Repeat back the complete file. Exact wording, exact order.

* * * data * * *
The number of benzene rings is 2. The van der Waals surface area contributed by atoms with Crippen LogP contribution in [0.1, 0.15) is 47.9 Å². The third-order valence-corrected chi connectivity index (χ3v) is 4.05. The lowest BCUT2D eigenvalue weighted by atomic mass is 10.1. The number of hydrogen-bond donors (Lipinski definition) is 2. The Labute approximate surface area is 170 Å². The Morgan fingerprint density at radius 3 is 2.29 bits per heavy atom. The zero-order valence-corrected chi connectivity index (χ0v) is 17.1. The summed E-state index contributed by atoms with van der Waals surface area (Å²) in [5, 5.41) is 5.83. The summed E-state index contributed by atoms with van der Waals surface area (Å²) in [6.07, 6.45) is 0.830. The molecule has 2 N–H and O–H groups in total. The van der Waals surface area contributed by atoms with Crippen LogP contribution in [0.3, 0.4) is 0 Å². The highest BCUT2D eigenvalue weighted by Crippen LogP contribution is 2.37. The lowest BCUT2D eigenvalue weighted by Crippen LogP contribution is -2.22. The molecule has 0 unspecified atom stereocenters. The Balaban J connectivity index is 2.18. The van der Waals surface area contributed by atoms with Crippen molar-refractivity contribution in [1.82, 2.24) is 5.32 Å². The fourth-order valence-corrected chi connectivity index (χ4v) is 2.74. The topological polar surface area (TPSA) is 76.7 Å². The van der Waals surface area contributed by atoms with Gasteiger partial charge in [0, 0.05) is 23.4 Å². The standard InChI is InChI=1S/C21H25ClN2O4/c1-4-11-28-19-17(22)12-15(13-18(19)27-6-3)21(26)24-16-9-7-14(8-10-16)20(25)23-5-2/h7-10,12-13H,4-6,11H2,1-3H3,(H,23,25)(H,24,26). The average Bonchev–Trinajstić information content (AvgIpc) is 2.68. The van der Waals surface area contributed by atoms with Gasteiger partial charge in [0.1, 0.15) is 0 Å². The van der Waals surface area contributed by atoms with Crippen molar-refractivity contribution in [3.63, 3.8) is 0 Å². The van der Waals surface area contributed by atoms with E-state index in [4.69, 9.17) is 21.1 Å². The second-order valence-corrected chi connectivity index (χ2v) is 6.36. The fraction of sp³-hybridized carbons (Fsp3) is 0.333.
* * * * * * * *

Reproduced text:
The number of benzene rings is 2. The van der Waals surface area contributed by atoms with Crippen LogP contribution in [0.1, 0.15) is 47.9 Å². The third-order valence-corrected chi connectivity index (χ3v) is 4.05. The lowest BCUT2D eigenvalue weighted by atomic mass is 10.1. The number of hydrogen-bond donors (Lipinski definition) is 2. The Labute approximate surface area is 170 Å². The Morgan fingerprint density at radius 3 is 2.29 bits per heavy atom. The zero-order valence-corrected chi connectivity index (χ0v) is 17.1. The summed E-state index contributed by atoms with van der Waals surface area (Å²) in [5, 5.41) is 5.83. The summed E-state index contributed by atoms with van der Waals surface area (Å²) in [6.07, 6.45) is 0.830. The molecule has 2 N–H and O–H groups in total. The van der Waals surface area contributed by atoms with Crippen LogP contribution in [0.3, 0.4) is 0 Å². The highest BCUT2D eigenvalue weighted by Crippen LogP contribution is 2.37. The lowest BCUT2D eigenvalue weighted by Crippen LogP contribution is -2.22. The molecule has 0 unspecified atom stereocenters. The Balaban J connectivity index is 2.18. The van der Waals surface area contributed by atoms with Crippen molar-refractivity contribution in [1.82, 2.24) is 5.32 Å². The fourth-order valence-corrected chi connectivity index (χ4v) is 2.74. The topological polar surface area (TPSA) is 76.7 Å². The van der Waals surface area contributed by atoms with Gasteiger partial charge in [0, 0.05) is 23.4 Å². The standard InChI is InChI=1S/C21H25ClN2O4/c1-4-11-28-19-17(22)12-15(13-18(19)27-6-3)21(26)24-16-9-7-14(8-10-16)20(25)23-5-2/h7-10,12-13H,4-6,11H2,1-3H3,(H,23,25)(H,24,26). The average Bonchev–Trinajstić information content (AvgIpc) is 2.68. The van der Waals surface area contributed by atoms with Gasteiger partial charge in [0.1, 0.15) is 0 Å². The van der Waals surface area contributed by atoms with Crippen molar-refractivity contribution in [3.63, 3.8) is 0 Å². The van der Waals surface area contributed by atoms with E-state index in [4.69, 9.17) is 21.1 Å². The second-order valence-corrected chi connectivity index (χ2v) is 6.36. The fraction of sp³-hybridized carbons (Fsp3) is 0.333.